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Is El Niño returning?

Jeff Caldwell 02/04/2013 @ 12:57pm Multimedia Editor for Agriculture.com and Successful Farming magazine.

The last couple of weeks have seen a major recovery in soil moisture conditions in a part of the Corn Belt that suffered some of the most severe of the region's drought stress last summer.

It's been warmer and wetter than normal for much of the early stretch of 2013 in Indiana, and that's got the state's weather officials cautiously optimistic.

"We can't overemphasize the significance of this recharge in creating the much-needed reserves of soil moisture that can help alleviate the impacts of dry conditions if we start getting that around planting time," says Dev Niyogi, Indiana state climatologist, in a report from Purdue University. "While the general outlook is for normal rains in coming months, our recent experience guides us to think the threat of drought again is just around the corner and not off the mind or landscape. These rains and snow events are critical."

Rains in excess of 6 inches fell in mid-January, with virtually the entire state except for the far-northwest corner receiving some moisture. Some rain fell rapidly enough, though, that it ran off and even caused some streams to reach flood stage.

While the drought's conclusion is far from crystal clear, Indiana officials say the remaining parts of the state (the northwest corner) officially under drought conditions will likely reach more normal conditions with another 3 inches of rain.

Weather-watchers in the Hoosier state also point to a neutral Southern Oscillation Index (SOI) as reason to be optimistic that the 2013 crop season could start off on a less-stressed foot this spring.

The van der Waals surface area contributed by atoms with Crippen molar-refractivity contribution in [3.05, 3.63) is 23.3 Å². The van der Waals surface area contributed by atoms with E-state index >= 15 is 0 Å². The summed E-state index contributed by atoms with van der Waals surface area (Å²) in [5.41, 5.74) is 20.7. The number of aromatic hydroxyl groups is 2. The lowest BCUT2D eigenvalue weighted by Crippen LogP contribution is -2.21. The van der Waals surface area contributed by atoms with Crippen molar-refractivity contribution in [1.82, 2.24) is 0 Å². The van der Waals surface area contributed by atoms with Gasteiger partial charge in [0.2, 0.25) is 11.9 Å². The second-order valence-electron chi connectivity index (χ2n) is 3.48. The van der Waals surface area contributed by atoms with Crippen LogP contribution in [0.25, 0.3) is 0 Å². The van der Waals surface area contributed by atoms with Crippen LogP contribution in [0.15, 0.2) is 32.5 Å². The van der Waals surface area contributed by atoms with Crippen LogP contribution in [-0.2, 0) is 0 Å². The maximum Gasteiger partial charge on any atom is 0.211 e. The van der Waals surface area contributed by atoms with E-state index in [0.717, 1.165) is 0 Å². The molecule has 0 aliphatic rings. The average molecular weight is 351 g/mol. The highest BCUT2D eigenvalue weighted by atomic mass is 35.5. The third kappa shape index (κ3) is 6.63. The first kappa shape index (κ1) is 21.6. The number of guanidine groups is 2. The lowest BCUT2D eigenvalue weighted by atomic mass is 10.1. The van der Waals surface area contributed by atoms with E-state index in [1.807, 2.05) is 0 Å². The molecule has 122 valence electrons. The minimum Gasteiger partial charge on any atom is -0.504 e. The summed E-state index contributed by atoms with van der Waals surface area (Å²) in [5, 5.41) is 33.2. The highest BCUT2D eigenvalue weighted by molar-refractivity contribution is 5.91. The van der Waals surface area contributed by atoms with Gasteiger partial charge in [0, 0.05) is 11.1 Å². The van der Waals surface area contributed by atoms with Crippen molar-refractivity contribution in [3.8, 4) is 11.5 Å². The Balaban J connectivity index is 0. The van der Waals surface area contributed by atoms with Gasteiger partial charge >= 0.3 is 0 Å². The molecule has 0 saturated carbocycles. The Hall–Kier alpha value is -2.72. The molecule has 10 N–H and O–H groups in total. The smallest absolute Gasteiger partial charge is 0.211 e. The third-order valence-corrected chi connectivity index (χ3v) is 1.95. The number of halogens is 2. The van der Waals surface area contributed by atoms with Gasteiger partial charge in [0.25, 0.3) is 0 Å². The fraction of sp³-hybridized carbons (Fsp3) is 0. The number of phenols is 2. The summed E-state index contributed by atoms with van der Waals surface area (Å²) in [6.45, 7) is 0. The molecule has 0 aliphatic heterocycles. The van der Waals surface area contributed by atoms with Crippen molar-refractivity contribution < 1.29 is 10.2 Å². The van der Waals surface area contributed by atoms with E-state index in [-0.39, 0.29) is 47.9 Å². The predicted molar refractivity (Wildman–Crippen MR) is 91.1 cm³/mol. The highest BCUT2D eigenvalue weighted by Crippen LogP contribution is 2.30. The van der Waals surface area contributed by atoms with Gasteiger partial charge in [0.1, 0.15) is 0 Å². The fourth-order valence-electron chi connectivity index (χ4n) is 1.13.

"A current Pacific Ocean neutral weather pattern -- that is, neither El Niño nor La Niña -- is expected to persist through spring," according to a university report. "A year ago at this time, Indiana was in a La Niña pattern, which favors summer drought in the region."

Though his outlook's similar in its cautious tone, Iowa State University Extension ag meteorologist Elwynn Taylor says while it's too early to tell whether this recent trend toward a neutral to El Niño-tilted SOI at least bodes well to this point for a better corn crop than last year.

"The SOI is moving more to the El Niño side of neutral...not a great signal, but it does favor possible drought relief for the Midwest," Taylor says. "2013 U.S. corn yields will likely be above 2012, but subtrend."

In the nearer term, though light rain's still in the forecast for the central and southern Midwest over the next few days, it doesn't mean the drought's anywhere near its end just yet, adds MDA EarthSat Weather, Inc., senior ag meteorologist Don Keeney.

"Light rains in Central and Southern areas will result in some additional slight improvements in moisture. However, continued drier weather in far Western areas will maintain low moisture supplies," he says. "We are certainly seeing an upturn in moisture in the southern and eastern Midwest and Delta, and I think this type of pattern will continue there. However, most of the long term projections we have been looking at still hold onto drier conditions in the northwestern Midwest and north central Plains. I do think there will be some improvement in the southern Plains, though."

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